Have diabetes? Here's how to build a healthy plate, based on ADA guidelines.
Check out these eye-opening numbers: One in 12 Americans have type 2 diabetes, and one in four have prediabetes—a condition in which blood glucose levels are higher than normal. During the past 30 years, the percentage of American women diagnosed with type 2 diabetes has doubled. What's more, if the current trend continues, as many as one in three Americans will have the disease by 2050. Now take a deep breath and let this sink in: Although diabetes is as serious condition, it's one you can control.
So, what can you eat? Many people think that having diabetes means living with a long list of forbidden foods. It is true that people with the condition should follow a healthful diet that's low in sodium and saturated fats, high in fiber and full of fruits, vegetables, lean protein and whole grains—but that's true for practically everyone. The difference for people with diabetes is that they have to ensure they balance what they eat (especially carbohydrates), their activity level and their medication to keep their blood sugar at a safe level.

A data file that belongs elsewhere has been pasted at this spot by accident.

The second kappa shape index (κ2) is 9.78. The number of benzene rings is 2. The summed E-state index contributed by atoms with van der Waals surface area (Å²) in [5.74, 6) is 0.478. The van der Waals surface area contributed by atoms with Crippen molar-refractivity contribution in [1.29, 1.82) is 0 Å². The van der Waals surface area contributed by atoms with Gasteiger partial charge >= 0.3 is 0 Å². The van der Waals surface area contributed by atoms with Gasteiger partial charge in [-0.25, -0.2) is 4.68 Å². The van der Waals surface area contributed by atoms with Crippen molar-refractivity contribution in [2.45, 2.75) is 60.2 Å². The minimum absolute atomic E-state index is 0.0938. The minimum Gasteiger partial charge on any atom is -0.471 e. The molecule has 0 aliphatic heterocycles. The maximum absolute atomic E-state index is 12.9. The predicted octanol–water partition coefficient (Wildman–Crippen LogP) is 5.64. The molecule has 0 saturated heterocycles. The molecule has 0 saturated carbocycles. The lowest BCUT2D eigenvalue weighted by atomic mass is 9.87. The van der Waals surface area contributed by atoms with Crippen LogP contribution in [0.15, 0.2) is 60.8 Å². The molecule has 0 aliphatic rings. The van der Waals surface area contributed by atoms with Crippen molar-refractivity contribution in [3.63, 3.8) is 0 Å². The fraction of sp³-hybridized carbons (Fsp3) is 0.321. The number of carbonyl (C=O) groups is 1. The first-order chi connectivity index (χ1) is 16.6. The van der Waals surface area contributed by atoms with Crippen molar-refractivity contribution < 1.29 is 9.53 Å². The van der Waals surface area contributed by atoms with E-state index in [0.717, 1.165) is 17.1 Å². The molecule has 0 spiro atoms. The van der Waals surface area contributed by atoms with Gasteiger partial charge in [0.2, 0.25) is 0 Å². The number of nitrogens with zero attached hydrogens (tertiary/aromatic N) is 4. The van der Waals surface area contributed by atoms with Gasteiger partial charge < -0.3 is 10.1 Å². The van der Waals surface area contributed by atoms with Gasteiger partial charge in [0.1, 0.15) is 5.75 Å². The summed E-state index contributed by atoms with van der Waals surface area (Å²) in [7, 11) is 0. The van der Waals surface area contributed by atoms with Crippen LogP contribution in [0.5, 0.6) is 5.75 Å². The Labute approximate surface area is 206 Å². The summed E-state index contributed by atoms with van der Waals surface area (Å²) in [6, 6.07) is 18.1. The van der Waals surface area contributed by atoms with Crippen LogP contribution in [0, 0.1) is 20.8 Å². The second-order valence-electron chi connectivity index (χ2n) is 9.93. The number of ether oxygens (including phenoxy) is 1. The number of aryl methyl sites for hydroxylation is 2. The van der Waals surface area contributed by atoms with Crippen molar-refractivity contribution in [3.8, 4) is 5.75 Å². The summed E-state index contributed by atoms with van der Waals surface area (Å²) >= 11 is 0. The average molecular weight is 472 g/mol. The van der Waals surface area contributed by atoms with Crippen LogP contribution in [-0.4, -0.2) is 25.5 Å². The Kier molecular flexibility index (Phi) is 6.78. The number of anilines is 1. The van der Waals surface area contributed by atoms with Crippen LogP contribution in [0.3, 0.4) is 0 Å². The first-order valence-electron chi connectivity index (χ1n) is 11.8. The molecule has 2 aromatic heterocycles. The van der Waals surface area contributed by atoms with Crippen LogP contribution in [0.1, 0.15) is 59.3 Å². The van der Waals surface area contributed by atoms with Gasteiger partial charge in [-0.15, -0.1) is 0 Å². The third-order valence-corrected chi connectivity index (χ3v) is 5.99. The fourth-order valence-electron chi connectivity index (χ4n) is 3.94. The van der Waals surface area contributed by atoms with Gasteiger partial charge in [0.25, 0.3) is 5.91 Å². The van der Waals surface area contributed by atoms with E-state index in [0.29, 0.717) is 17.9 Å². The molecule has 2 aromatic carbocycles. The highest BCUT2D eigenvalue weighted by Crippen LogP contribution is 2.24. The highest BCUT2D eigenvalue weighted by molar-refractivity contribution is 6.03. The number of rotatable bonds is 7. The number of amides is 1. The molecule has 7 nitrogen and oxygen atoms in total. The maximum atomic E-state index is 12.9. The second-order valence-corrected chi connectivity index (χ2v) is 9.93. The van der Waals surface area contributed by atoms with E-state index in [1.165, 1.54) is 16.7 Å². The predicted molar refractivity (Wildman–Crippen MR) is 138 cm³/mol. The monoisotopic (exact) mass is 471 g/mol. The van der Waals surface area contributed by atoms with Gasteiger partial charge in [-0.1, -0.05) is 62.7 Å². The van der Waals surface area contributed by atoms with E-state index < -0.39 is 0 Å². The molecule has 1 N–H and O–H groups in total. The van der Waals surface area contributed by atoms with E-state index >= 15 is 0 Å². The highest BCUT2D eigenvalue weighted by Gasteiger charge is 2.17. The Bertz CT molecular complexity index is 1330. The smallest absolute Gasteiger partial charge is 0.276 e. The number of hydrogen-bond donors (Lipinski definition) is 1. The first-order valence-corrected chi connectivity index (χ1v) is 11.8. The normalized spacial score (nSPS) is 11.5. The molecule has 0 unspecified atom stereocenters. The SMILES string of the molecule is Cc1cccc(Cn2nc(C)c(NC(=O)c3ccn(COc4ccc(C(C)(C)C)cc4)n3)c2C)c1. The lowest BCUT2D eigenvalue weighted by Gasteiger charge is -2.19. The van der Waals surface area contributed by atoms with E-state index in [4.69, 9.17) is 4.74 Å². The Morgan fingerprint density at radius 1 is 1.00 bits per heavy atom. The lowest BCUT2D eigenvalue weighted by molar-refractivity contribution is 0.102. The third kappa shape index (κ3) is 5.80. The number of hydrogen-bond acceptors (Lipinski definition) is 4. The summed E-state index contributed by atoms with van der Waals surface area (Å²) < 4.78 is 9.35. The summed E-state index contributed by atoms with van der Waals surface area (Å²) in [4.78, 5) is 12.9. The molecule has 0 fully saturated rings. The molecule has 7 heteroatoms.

If you have diabetes, use this guide to build a healthy plate:
- Fill one half of your plate with non-starchy vegetables such as broccoli, cauliflower, carrots, green beans, spinach or lettuce and other leafy greens.
- In one quarter of your plate, put whole grains (oatmeal, brown rice, whole-grain bread or pasta) or starchy foods (beans, peas, potatoes, sweet potatoes, winter squash).
- In the other quarter of your plate, put a protein such as lean meat, poultry, fish, eggs or tofu.
- You can add a serving of dairy (such as 6 ounces of plain yogurt), a serving of fruit (about 1/2 cup of berries or sliced fruit) or both, depending on your carb total for the day. Include small amounts of healthy fats such as olive oil, nuts, seeds or avocado.